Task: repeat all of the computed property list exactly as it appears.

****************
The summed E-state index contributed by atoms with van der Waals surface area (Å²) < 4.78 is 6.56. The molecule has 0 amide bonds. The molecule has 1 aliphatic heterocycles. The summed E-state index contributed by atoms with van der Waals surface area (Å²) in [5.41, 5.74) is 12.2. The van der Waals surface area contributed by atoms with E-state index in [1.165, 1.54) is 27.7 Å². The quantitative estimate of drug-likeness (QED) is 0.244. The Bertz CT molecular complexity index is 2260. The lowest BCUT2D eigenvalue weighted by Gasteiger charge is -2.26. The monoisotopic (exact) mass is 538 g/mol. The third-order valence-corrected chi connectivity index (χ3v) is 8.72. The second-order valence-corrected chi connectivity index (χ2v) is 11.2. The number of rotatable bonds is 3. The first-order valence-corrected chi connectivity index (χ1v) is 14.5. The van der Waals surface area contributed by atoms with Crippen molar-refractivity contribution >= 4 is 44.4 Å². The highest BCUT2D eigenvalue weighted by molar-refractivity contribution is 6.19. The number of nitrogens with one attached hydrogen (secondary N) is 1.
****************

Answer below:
The summed E-state index contributed by atoms with van der Waals surface area (Å²) < 4.78 is 6.56. The molecule has 0 amide bonds. The molecule has 1 aliphatic heterocycles. The summed E-state index contributed by atoms with van der Waals surface area (Å²) in [5.41, 5.74) is 12.2. The van der Waals surface area contributed by atoms with E-state index in [1.165, 1.54) is 27.7 Å². The quantitative estimate of drug-likeness (QED) is 0.244. The Bertz CT molecular complexity index is 2260. The lowest BCUT2D eigenvalue weighted by Gasteiger charge is -2.26. The monoisotopic (exact) mass is 538 g/mol. The third-order valence-corrected chi connectivity index (χ3v) is 8.72. The second-order valence-corrected chi connectivity index (χ2v) is 11.2. The number of rotatable bonds is 3. The first-order valence-corrected chi connectivity index (χ1v) is 14.5. The van der Waals surface area contributed by atoms with Crippen molar-refractivity contribution >= 4 is 44.4 Å². The highest BCUT2D eigenvalue weighted by molar-refractivity contribution is 6.19. The number of nitrogens with one attached hydrogen (secondary N) is 1.